According to its ancient Greek name: adamas, it is "indomitable". Although most often appreciated for its clarity, brilliance and round brilliant cut, which reveals its intense fire, diamonds come in many shapes and forms.

Diamonds have always symbolized eternity, purity, hardness and rarity. This sublime gem comes in many colors and shapes with a strong character that distinguishes it from the smooth beauty of white diamonds. Like all stones of enigma, diamonds arouse our curiosity and open our eyes to the infinite number of treasures that surround us. We all have our own way of apprehending beauty, and this article aims to open up our vision of beautiful stones. We'll see that a diamond can offer us a show full of color and surprises, and in the end be beautiful in a different way.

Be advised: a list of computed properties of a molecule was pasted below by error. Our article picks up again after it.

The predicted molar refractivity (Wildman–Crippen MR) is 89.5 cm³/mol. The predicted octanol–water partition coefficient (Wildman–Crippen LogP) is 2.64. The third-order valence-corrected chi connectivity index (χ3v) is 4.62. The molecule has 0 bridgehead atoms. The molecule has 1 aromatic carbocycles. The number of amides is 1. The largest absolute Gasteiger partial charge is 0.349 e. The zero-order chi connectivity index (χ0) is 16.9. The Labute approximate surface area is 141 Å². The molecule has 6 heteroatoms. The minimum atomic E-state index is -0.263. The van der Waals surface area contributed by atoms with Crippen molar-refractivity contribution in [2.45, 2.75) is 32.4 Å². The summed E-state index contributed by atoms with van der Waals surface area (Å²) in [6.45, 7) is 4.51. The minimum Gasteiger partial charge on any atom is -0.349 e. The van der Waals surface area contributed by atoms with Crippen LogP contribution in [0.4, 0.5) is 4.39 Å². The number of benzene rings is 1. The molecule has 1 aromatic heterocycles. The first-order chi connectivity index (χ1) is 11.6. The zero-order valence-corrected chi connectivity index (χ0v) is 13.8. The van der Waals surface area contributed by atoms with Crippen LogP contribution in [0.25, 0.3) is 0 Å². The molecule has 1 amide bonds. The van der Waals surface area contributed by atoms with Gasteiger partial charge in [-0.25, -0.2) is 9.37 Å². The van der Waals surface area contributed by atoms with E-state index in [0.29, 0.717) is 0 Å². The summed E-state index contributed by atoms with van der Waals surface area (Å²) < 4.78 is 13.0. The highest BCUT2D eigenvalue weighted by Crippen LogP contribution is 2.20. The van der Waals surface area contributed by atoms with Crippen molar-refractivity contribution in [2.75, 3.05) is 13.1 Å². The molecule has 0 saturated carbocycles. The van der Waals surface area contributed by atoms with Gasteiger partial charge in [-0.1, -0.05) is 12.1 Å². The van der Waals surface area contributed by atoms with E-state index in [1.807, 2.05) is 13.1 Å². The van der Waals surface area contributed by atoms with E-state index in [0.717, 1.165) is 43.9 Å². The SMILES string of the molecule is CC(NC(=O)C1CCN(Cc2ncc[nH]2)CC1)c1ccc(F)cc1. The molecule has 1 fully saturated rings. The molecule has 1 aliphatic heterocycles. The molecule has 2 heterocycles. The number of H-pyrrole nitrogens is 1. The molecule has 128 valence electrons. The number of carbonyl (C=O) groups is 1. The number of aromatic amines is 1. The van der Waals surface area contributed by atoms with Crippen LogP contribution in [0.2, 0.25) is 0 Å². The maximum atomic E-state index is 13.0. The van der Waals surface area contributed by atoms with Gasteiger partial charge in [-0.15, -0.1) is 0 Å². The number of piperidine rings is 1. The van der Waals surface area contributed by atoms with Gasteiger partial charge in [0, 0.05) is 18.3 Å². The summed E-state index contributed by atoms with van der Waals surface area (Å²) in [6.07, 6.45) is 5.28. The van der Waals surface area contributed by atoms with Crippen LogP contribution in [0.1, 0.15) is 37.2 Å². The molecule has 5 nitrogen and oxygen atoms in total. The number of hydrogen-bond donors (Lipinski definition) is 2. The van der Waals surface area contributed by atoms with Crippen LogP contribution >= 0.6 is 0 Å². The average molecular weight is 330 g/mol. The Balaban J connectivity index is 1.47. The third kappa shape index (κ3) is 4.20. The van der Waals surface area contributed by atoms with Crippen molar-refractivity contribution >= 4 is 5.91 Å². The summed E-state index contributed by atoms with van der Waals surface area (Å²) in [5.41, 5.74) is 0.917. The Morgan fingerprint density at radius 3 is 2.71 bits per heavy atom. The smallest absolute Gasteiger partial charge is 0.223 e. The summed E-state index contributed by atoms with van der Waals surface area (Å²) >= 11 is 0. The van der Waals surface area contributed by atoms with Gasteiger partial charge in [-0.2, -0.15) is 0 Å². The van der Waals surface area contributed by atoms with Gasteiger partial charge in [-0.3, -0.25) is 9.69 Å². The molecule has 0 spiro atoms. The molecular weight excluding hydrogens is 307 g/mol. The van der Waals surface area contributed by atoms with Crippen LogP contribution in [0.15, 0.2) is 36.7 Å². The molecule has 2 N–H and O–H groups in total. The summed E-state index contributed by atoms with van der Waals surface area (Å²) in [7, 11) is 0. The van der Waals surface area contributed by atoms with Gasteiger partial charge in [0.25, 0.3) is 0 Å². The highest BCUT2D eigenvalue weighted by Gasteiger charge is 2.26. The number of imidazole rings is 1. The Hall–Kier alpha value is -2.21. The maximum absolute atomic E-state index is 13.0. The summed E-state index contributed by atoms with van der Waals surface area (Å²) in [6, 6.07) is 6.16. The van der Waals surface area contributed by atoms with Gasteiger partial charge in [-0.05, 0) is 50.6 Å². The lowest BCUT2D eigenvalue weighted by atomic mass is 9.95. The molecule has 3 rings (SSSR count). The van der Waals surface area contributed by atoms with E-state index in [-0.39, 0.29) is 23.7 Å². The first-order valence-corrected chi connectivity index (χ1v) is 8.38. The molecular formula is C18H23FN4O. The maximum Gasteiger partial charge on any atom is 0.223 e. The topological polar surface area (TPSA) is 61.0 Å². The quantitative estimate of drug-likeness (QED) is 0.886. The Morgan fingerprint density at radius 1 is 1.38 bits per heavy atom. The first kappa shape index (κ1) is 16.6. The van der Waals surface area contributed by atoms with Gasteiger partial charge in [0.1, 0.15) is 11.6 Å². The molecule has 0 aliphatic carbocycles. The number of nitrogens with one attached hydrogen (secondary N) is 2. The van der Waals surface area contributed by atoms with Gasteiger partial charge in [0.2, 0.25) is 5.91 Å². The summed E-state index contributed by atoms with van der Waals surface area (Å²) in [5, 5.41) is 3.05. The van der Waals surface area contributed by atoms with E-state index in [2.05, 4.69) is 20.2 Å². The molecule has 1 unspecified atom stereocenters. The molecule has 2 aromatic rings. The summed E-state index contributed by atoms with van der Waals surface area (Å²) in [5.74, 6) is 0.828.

Diamond data sheet

- Chemical composition: Diamond as we know it is a gem that, once cut, dazzles us with its brilliance and fire. But it takes a long time to get to this stage. This gem is composed exclusively of carbon, and has the same chemical composition as graphite, only the crystalline structure differs: in fact, the atoms in a diamond are very close together, unlike graphite. It is this compact, regular arrangement of atoms that explains diamond's hardness: its resistance to shocks and scratches. (Diamond scores 10 on the Mohs scale, which goes from 1: talcum powder, dry soap to 10). Despite being the world's strongest and hardest material, diamond is not unbreakable. -